1) Alternative to RDA

Many in the library cataloging community have expressed serious reservations about the wisdom of implementing RDA. They feel that while it will cause upheavals in the day to day work of catalogers, RDA will not solve the truly serious problems facing the cataloging community. These issues have been discussed in many places, including the published literature and many library email lists. We will not attempt to summarize the arguments here, but will merely state that the adoption of RDA is highly controversial.

Add to this the serious budgetary problems almost all libraries are now facing, and it turns out the costs of retooling, retraining, rewriting local documentation, plus online subscriptions, make implementation of RDA beyond the abilities of many libraries, especially for an untested product.

Still, libraries have legitimate concerns. They fear the old rules will no longer be maintained and updated, therefore, they in essence have no choice except to adopt RDA because if they don't, they will remain forever stuck in the year 2009 (or 2010 or so, whenever RDA comes out).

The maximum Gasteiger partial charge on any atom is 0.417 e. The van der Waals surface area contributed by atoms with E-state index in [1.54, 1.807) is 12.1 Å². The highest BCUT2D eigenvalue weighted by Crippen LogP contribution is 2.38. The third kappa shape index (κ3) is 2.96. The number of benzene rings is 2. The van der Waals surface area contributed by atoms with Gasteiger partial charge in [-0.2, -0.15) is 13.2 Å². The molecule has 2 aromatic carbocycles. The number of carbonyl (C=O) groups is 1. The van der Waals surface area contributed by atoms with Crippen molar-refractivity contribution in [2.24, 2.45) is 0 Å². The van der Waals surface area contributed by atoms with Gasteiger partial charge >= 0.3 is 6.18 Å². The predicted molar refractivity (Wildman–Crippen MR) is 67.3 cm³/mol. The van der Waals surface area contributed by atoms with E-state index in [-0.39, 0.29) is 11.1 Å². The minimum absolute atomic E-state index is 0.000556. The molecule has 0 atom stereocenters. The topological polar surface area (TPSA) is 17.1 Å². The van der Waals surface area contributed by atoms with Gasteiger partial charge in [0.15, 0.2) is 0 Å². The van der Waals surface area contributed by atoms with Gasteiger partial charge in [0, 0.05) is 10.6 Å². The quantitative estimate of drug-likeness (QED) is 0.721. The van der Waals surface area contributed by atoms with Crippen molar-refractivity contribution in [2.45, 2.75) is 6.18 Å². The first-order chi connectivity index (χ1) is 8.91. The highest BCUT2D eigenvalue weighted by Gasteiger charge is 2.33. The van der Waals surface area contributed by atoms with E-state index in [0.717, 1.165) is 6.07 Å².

This is where the "Cooperative Cataloging Rules" step in. It will build on the richness of the Library of Congress Rule Interpretations, which have been placed into a wiki for searching and further development. There are links into each rule of the International Standard Bibliographic Description (ISBD). We also have an international group of cataloging experts willing to become involved in this effort. It still needs the participation of many more cataloging experts.

Speaking for myself, I embark upon this course with great hesitation since I have tremendous respect and appreciation for my colleagues who have labored so diligently over the creation of RDA. Nevertheless, having said this I must also take a stand and say that my library is not in a position to implement RDA, and I know there are many other libraries out there in the same predicament. We cannot afford the costs of retraining, retooling, online subscriptions and other unforeseen costs that inevitably arise in a huge project such as this. While I believe that it is vitally important that traditional library cataloging adapt in answer to the changes in society and knowledge exchange, I have grave doubts whether RDA actually achieves this: does RDA provide either to libraries or to library patrons what they want and need? I think not, and many others share that opinion.